[MUD-Dev] Community Relations

Matthew Mihaly diablo at best.com
Wed Jan 19 16:50:07 New Zealand Daylight Time 2000

And here begins a spate of responses from me...

On Wed, 19 Jan 2000, Ola Fosheim [iso-8859-1] Gr=F8stad wrote:

> Let's be really pedantic. It is clearly possible to have invalid goals.
> You will never reach it, but you can still act and believe that what you
> do will get you there ("there" is ill-defined). That said, it isn't
> obvious that people act in order to satisfy explicit goals.

Just because you will never reach it doesn't make it an invalid goal. It
makes it an impossible goal (for you at least).

> It is rather obvious that for ethical reasons, the MUD should somehow be
> beneficial to the players and at least not damaging to them.  This is
> the criterion which the validity of most systems are judged by in a
> democracy, and I see no reason for why MUDs should be different.  If you
> create a social interaction system then it is rather irresponsible to
> claim that you are irresponsible! If enough stupid people act
> cluelessly, perhaps with suicides as the outcome, then a law is passed
> and a bad practice has became illegal.  Do you need laws to be passed
> in order to act responsible??

So I'm curious, who judges what is beneficial and not damaging to the
players? I also have no idea what you are talking about when you say that
this is the criteria by which most systems are judged in a democracy. My
degree is in political science, and I certainly have never heard democracy
phrased that way. Further, beneficial to WHICH players? I think you'd have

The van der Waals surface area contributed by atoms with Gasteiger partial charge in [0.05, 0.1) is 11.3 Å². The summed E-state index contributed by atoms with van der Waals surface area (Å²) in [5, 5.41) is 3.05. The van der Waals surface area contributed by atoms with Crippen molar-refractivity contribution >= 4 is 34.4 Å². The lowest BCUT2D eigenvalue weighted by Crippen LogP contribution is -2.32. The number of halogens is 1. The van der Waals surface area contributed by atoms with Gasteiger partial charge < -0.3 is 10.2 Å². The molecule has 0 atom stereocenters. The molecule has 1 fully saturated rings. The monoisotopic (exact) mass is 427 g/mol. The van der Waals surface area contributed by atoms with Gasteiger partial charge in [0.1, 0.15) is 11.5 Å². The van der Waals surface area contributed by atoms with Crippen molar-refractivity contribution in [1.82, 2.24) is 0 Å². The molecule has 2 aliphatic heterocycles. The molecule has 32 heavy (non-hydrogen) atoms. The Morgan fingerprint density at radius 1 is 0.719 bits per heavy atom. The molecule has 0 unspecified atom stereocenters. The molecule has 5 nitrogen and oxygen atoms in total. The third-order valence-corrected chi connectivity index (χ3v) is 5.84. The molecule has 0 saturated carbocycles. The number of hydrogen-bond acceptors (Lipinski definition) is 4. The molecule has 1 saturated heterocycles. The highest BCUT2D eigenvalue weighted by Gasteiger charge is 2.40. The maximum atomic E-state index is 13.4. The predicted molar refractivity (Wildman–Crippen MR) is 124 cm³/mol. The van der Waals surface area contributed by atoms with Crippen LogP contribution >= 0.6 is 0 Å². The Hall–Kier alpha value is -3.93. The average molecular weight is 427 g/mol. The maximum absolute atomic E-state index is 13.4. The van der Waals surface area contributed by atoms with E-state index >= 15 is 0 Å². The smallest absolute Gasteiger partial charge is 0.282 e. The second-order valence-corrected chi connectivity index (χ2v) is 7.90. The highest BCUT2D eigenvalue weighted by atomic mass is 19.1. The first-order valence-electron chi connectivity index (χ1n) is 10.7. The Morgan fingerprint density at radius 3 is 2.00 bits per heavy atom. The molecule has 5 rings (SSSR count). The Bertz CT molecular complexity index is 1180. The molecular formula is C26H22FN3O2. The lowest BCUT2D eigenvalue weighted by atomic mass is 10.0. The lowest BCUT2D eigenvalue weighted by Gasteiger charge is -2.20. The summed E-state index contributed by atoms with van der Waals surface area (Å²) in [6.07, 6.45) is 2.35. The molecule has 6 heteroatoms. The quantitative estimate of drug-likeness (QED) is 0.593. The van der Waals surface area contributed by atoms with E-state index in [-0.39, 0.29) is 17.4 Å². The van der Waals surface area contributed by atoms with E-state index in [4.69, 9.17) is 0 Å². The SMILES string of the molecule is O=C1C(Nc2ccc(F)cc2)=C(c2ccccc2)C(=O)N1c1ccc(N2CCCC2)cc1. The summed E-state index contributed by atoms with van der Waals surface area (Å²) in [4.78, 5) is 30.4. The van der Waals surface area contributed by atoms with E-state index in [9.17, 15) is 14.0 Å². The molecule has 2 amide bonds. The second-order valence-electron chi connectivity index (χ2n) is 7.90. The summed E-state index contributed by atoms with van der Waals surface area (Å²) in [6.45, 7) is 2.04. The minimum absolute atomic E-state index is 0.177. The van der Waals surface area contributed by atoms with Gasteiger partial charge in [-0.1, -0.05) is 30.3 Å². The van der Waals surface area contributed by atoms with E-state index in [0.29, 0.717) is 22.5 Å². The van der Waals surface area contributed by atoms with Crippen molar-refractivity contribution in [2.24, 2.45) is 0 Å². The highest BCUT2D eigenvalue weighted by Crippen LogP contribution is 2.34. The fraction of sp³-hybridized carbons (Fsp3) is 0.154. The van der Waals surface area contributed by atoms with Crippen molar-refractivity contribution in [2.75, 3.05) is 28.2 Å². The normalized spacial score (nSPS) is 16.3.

a hard time finding ANY wide-spread program that is beneficial to all the
players (or citizens in a democracy). And again, define beneficial. Is
giving money to the poor beneficial to them? Not such an easy question to
answer. If you are truly concerned about the players, then shut down your
mud and urge them to go do things that will more efficiently improve their
lives. I, for one, am not convined that the players spending thousands of
dollars to play my game are truly benefiting. They are enjoying
themselves, but frankly, I suspect that they would benefit more in the
long run from doing other things with the money and time.

> You may of course claim the anarchist religion as your belief system,
> but that doesn't really fit with the way you seem to run your mud ;).

I have, in fact, been an anarchist (anarcho-capitalist primarily) in the
past, but now I simply don't care, as long as I can do what I want, which
is generally the case. Further, the way I run my mud is _completely_
consistent with anarcho-capitalism. I own the mud, therefore I can do
whatever I please with it, providing it does not violate an explicit
contractual arrangement.=20

> > Poorly phrased by me. My point is that regardless of where the content =
> > coming from (players or creator), the fact is, the world is _owned_ by =
> > creator (or his assignee). He does not have any real responsibilities t=
> > his players unless he chooses to accept them.
> I hope you realize that the idea of "ownership" is as culturally
> dependent as that of "moral". So basically you cannot dismiss
> responsibilities assumed by a culture without also dismissing the
> validity (or connotations) of "ownership".  So the basic issue is which
> "system of beliefs" is most sound and rigorously thought out? I'll claim
> that you probably will have to look at philosophy and
> cross-cultural/cross-religious invariance to find a decent answer.

Of course I realize that. Ownership is as fictitious as any morality, and
it is why I ended up giving up on anarcho-capitalism, as I couldn't see
any way to justify property ownership in a ethical system based on never
initiating the use or threat of force.

And I most certainly can dismiss responsibilities that aren't enforced by
law, because they are _imaginary_. Ownership exists because people with
guns (proverbial or otherwise) are willing to enforce it. If no one is
willing to enforce a "responsibility" then it's just a bunch of mental
masturbation. As someone once said (Lenny Bruce maybe?), "What is is what
is. Should is a dirty lie."

I also think that you cannot possibly believe that the basic issue is
which system of beliefs is the most sound and rigorously thought out. That
would be true if we all started with the same basic assumptions, upon